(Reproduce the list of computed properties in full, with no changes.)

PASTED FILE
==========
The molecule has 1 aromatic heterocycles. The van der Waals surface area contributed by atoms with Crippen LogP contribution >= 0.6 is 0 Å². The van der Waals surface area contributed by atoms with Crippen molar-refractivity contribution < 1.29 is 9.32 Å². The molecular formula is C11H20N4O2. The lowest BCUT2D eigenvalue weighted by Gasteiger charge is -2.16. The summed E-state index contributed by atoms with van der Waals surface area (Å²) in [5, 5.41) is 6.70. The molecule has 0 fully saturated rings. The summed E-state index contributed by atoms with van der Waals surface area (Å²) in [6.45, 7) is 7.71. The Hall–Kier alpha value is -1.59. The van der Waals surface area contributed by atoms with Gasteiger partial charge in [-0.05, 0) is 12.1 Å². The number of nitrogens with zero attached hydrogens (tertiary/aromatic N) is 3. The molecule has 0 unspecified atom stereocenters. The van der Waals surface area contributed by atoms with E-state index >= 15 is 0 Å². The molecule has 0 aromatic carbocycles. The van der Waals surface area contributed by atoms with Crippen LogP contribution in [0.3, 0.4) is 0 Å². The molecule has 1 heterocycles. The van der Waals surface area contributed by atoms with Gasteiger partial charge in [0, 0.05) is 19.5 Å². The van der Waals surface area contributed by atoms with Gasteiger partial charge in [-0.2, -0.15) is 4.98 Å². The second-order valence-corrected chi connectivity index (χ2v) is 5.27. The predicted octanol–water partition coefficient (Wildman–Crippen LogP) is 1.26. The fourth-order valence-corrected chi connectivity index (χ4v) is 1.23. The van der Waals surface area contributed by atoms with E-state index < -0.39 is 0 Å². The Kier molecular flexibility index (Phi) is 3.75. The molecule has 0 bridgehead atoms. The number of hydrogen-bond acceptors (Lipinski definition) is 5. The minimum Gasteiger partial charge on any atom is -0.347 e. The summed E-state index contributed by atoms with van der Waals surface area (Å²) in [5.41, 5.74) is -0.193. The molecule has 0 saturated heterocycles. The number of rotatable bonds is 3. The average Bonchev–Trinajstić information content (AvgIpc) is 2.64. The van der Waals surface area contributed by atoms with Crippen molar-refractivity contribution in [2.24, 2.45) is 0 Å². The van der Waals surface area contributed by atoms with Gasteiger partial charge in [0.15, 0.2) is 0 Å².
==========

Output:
The molecule has 1 aromatic heterocycles. The van der Waals surface area contributed by atoms with Crippen LogP contribution >= 0.6 is 0 Å². The van der Waals surface area contributed by atoms with Crippen molar-refractivity contribution < 1.29 is 9.32 Å². The molecular formula is C11H20N4O2. The lowest BCUT2D eigenvalue weighted by Gasteiger charge is -2.16. The summed E-state index contributed by atoms with van der Waals surface area (Å²) in [5, 5.41) is 6.70. The molecule has 0 fully saturated rings. The summed E-state index contributed by atoms with van der Waals surface area (Å²) in [6.45, 7) is 7.71. The Hall–Kier alpha value is -1.59. The van der Waals surface area contributed by atoms with Gasteiger partial charge in [-0.05, 0) is 12.1 Å². The number of nitrogens with zero attached hydrogens (tertiary/aromatic N) is 3. The molecule has 0 unspecified atom stereocenters. The van der Waals surface area contributed by atoms with E-state index >= 15 is 0 Å². The molecule has 0 aromatic carbocycles. The van der Waals surface area contributed by atoms with Crippen LogP contribution in [0.3, 0.4) is 0 Å². The molecule has 1 heterocycles. The van der Waals surface area contributed by atoms with Gasteiger partial charge in [0, 0.05) is 19.5 Å². The van der Waals surface area contributed by atoms with Gasteiger partial charge in [-0.2, -0.15) is 4.98 Å². The second-order valence-corrected chi connectivity index (χ2v) is 5.27. The predicted octanol–water partition coefficient (Wildman–Crippen LogP) is 1.26. The fourth-order valence-corrected chi connectivity index (χ4v) is 1.23. The van der Waals surface area contributed by atoms with E-state index < -0.39 is 0 Å². The Kier molecular flexibility index (Phi) is 3.75. The molecule has 0 bridgehead atoms. The number of hydrogen-bond acceptors (Lipinski definition) is 5. The minimum Gasteiger partial charge on any atom is -0.347 e. The summed E-state index contributed by atoms with van der Waals surface area (Å²) in [5.41, 5.74) is -0.193. The molecule has 0 saturated heterocycles. The number of rotatable bonds is 3. The average Bonchev–Trinajstić information content (AvgIpc) is 2.64. The van der Waals surface area contributed by atoms with Crippen molar-refractivity contribution in [2.24, 2.45) is 0 Å². The van der Waals surface area contributed by atoms with Gasteiger partial charge in [0.15, 0.2) is 0 Å².